Royal Oxford:  Royal Oxford is what we call a “pretty fabric”. Although the name is similar, it is not at all similar to pinpoint oxford or oxford cloth. It is a dressy fabric with a distinctive shine and texture. With a more prominent weave than broadcloth or pinpoint, it’s ideal for those interested in a dress or formal shirt with visible texture. (MCW00142)

Twill: Definitely one of our favorites, twill could be the perfect dress shirt fabric. Twill is easily recognizable because it will show diagonal lines or texture. It is generally slightly shiny. Because of the diagonal texture twill is a bit softer than broadcloth and will drape more easily. Twill won’t give you the same “crisp” look that freshly pressed broadcloth can, but it’s relatively easy to iron and resistant to wrinkles.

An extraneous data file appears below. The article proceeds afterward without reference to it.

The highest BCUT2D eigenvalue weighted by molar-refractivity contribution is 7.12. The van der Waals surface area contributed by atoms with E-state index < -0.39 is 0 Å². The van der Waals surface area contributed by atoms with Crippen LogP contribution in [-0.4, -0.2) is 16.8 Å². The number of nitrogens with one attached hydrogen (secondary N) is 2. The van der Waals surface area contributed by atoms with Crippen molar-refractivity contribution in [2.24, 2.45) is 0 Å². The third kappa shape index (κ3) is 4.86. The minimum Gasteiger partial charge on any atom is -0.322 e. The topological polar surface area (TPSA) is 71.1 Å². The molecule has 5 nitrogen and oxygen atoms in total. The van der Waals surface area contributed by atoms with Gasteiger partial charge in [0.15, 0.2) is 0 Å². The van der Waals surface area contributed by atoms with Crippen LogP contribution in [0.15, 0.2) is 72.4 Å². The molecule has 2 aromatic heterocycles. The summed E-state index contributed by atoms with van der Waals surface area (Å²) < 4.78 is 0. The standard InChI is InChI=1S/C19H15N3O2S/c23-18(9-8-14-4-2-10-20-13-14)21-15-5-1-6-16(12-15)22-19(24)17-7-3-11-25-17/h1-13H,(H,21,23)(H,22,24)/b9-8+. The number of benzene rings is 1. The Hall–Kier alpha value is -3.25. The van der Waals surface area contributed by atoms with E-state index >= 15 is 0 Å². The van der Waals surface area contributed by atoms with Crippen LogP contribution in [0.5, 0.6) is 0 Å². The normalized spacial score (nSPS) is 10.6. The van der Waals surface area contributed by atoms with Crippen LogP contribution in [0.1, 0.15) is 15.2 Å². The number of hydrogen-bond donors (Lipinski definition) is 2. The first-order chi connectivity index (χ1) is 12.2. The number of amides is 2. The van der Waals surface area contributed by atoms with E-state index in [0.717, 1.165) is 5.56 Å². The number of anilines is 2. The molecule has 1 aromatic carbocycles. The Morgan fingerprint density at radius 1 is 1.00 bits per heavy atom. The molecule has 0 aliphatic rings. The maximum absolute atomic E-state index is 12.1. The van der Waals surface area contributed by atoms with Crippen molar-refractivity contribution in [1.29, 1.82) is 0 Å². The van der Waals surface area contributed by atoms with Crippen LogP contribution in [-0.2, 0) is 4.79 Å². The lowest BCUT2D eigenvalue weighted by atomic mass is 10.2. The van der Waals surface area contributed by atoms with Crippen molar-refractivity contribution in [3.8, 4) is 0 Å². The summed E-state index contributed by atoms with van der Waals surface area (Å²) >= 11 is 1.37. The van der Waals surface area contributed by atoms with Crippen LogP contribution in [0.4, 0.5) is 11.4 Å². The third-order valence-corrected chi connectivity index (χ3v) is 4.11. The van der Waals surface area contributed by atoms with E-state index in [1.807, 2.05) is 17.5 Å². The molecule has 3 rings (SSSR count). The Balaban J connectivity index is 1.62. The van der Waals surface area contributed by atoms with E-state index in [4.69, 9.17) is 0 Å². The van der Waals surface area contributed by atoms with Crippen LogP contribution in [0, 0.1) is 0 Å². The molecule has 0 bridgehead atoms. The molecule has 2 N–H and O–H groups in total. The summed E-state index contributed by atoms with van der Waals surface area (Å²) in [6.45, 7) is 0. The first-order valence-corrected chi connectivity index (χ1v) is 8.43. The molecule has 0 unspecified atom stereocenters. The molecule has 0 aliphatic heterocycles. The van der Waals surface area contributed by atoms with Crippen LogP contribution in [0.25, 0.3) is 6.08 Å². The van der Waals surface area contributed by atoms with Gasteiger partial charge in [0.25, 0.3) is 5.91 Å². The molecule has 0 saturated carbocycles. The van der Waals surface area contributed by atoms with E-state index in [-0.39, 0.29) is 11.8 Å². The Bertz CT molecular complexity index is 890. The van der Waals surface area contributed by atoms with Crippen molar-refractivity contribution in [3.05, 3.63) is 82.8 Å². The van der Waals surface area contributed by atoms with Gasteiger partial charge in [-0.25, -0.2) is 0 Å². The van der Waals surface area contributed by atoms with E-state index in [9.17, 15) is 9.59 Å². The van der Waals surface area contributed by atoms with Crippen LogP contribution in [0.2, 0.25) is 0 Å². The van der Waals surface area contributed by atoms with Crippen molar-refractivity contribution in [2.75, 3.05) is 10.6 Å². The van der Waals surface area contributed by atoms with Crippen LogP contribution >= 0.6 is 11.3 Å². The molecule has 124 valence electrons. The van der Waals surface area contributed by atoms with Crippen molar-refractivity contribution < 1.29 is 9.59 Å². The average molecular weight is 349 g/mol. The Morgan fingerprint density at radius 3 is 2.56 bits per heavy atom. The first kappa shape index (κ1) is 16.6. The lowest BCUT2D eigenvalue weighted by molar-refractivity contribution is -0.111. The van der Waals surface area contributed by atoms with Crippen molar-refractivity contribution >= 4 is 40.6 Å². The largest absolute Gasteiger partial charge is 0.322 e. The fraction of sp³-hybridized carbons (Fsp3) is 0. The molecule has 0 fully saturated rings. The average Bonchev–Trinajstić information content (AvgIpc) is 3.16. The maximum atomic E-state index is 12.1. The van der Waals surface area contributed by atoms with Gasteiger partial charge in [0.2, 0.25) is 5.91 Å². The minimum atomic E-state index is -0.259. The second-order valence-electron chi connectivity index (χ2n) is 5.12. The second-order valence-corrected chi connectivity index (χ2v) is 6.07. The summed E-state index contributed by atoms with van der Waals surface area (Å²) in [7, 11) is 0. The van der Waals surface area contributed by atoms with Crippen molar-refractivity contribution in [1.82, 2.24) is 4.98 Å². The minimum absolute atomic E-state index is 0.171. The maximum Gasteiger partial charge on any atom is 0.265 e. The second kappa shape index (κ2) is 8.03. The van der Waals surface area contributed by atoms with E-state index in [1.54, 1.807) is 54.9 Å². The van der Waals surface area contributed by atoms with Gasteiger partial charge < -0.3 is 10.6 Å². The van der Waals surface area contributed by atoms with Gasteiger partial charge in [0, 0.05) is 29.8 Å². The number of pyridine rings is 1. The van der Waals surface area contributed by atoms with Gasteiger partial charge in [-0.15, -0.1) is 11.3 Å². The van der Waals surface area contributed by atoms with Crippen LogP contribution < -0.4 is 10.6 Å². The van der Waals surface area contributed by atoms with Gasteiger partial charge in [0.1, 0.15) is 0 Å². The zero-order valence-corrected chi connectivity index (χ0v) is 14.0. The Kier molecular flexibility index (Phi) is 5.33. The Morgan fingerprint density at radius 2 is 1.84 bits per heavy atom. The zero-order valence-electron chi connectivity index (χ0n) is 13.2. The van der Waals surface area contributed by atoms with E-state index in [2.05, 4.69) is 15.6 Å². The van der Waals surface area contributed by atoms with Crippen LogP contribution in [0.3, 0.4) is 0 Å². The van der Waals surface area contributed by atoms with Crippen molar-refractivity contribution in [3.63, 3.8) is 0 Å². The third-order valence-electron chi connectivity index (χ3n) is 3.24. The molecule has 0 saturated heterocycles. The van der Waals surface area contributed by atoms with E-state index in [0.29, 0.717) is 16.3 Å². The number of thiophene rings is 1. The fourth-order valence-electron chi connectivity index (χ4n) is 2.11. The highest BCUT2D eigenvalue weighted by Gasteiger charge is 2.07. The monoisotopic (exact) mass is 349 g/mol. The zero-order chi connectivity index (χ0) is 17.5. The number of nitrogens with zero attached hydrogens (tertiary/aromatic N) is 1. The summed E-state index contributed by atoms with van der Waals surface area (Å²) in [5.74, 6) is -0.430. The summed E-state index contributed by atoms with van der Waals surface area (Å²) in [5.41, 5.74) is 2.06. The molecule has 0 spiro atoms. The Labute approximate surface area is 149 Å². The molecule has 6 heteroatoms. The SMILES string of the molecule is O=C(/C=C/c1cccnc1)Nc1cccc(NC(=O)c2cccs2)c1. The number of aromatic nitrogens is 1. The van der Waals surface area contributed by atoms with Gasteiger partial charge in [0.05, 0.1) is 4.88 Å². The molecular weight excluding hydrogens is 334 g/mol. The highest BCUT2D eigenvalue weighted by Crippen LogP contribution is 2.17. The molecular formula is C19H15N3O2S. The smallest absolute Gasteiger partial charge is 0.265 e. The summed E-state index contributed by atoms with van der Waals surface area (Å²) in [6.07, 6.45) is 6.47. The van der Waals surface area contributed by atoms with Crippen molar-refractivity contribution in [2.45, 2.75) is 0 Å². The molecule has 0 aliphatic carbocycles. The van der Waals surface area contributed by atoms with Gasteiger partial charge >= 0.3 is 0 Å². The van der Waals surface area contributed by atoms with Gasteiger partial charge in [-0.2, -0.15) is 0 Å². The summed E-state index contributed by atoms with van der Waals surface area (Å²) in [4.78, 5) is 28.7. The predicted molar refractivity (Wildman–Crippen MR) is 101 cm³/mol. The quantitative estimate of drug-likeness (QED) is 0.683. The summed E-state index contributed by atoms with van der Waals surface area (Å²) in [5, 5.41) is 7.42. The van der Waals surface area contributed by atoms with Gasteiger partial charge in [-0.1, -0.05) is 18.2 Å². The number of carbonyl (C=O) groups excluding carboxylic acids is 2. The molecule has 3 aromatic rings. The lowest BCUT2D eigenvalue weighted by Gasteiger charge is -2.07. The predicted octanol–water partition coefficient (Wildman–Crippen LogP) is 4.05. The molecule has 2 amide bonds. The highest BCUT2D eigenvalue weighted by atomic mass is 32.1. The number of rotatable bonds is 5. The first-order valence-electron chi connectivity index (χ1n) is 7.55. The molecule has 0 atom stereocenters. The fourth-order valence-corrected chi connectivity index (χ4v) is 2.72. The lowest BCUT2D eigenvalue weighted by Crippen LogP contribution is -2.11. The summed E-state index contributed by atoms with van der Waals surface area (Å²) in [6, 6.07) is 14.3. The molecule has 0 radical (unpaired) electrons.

Poplin: Poplin is so similar to Broadcloth that we decided not to distinguish between the two in our fabric descriptions.  For all practical purposes you can equate the two.  They are both a plain weave fabric that is going to be quite thin, smooth and flat.  The amount of shine on a poplin can vary from fabric to fabric.  That said, technically Poplin is different than Broadcloth in that Poplins can have different weight yarns in the warp and weft while broadcloths will have a symmetrical construction. (W100)
Thursday, February 28, 2019

Can you embroider on the bill of a cap?

If you have paid any attention to cap embroidery, you have seen some fairly elaborate designs embroidered onto caps.  Some of those designs include embroidery done on the bill of a baseball style cap.